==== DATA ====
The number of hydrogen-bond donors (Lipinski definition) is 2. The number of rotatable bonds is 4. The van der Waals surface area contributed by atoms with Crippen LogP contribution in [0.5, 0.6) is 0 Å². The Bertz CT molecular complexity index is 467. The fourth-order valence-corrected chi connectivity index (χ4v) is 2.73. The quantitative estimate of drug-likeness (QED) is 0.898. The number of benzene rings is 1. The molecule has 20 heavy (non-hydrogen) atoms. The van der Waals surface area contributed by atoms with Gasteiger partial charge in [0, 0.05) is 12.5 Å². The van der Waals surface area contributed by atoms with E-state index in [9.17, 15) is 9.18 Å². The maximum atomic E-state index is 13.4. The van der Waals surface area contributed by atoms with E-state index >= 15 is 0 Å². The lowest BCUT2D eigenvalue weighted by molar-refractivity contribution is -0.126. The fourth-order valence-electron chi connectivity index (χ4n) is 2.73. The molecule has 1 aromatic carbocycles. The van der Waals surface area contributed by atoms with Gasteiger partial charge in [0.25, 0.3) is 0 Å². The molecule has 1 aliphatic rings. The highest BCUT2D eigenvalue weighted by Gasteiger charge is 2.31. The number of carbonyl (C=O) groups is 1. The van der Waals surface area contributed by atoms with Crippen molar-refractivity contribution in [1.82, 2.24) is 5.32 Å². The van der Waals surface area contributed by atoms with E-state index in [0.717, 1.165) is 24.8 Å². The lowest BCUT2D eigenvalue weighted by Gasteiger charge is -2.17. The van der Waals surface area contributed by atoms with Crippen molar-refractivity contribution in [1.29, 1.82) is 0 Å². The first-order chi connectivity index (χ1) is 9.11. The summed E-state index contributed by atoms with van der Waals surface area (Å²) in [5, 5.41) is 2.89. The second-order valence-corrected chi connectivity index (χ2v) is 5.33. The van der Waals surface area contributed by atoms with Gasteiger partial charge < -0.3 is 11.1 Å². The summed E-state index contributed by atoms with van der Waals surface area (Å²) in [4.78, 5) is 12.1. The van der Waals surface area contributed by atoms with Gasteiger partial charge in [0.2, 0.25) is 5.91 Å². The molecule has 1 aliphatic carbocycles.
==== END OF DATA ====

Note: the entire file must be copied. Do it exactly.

The number of hydrogen-bond donors (Lipinski definition) is 2. The number of rotatable bonds is 4. The van der Waals surface area contributed by atoms with Crippen LogP contribution in [0.5, 0.6) is 0 Å². The Bertz CT molecular complexity index is 467. The fourth-order valence-corrected chi connectivity index (χ4v) is 2.73. The quantitative estimate of drug-likeness (QED) is 0.898. The number of benzene rings is 1. The molecule has 20 heavy (non-hydrogen) atoms. The van der Waals surface area contributed by atoms with Gasteiger partial charge in [0, 0.05) is 12.5 Å². The van der Waals surface area contributed by atoms with E-state index in [9.17, 15) is 9.18 Å². The maximum atomic E-state index is 13.4. The van der Waals surface area contributed by atoms with E-state index >= 15 is 0 Å². The lowest BCUT2D eigenvalue weighted by molar-refractivity contribution is -0.126. The fourth-order valence-electron chi connectivity index (χ4n) is 2.73. The molecule has 1 aromatic carbocycles. The van der Waals surface area contributed by atoms with Gasteiger partial charge in [0.25, 0.3) is 0 Å². The molecule has 1 aliphatic rings. The highest BCUT2D eigenvalue weighted by Gasteiger charge is 2.31. The number of carbonyl (C=O) groups is 1. The van der Waals surface area contributed by atoms with Crippen molar-refractivity contribution in [1.82, 2.24) is 5.32 Å². The van der Waals surface area contributed by atoms with E-state index in [0.717, 1.165) is 24.8 Å². The lowest BCUT2D eigenvalue weighted by Gasteiger charge is -2.17. The van der Waals surface area contributed by atoms with Crippen molar-refractivity contribution in [1.29, 1.82) is 0 Å². The first-order chi connectivity index (χ1) is 9.11. The summed E-state index contributed by atoms with van der Waals surface area (Å²) in [5, 5.41) is 2.89. The second-order valence-corrected chi connectivity index (χ2v) is 5.33. The van der Waals surface area contributed by atoms with Gasteiger partial charge < -0.3 is 11.1 Å². The summed E-state index contributed by atoms with van der Waals surface area (Å²) in [4.78, 5) is 12.1. The van der Waals surface area contributed by atoms with Gasteiger partial charge in [0.2, 0.25) is 5.91 Å². The molecule has 1 aliphatic carbocycles.